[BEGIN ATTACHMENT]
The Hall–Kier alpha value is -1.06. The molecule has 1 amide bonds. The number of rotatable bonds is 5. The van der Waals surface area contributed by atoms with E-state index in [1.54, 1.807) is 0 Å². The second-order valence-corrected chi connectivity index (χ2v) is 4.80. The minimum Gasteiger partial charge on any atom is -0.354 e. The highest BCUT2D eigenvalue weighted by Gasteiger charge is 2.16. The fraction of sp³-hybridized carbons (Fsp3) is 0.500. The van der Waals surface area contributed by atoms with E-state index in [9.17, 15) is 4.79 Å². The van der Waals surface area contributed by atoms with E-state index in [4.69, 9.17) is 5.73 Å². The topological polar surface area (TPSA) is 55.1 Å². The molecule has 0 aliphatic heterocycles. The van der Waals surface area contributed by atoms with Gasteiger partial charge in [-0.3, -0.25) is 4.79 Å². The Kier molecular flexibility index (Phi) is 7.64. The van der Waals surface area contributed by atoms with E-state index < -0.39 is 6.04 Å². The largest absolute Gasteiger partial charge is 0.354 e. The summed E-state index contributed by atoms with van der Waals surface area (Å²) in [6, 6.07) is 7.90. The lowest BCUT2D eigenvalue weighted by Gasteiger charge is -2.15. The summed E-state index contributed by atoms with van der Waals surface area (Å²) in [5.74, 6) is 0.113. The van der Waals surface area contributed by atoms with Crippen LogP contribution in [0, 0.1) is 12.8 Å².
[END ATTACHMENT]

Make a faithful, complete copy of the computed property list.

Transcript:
The Hall–Kier alpha value is -1.06. The molecule has 1 amide bonds. The number of rotatable bonds is 5. The van der Waals surface area contributed by atoms with E-state index in [1.54, 1.807) is 0 Å². The second-order valence-corrected chi connectivity index (χ2v) is 4.80. The minimum Gasteiger partial charge on any atom is -0.354 e. The highest BCUT2D eigenvalue weighted by Gasteiger charge is 2.16. The fraction of sp³-hybridized carbons (Fsp3) is 0.500. The van der Waals surface area contributed by atoms with E-state index in [9.17, 15) is 4.79 Å². The van der Waals surface area contributed by atoms with E-state index in [4.69, 9.17) is 5.73 Å². The topological polar surface area (TPSA) is 55.1 Å². The molecule has 0 aliphatic heterocycles. The van der Waals surface area contributed by atoms with Gasteiger partial charge in [-0.3, -0.25) is 4.79 Å². The Kier molecular flexibility index (Phi) is 7.64. The van der Waals surface area contributed by atoms with E-state index < -0.39 is 6.04 Å². The largest absolute Gasteiger partial charge is 0.354 e. The summed E-state index contributed by atoms with van der Waals surface area (Å²) in [6, 6.07) is 7.90. The lowest BCUT2D eigenvalue weighted by Gasteiger charge is -2.15. The summed E-state index contributed by atoms with van der Waals surface area (Å²) in [5.74, 6) is 0.113. The van der Waals surface area contributed by atoms with Crippen LogP contribution in [0, 0.1) is 12.8 Å².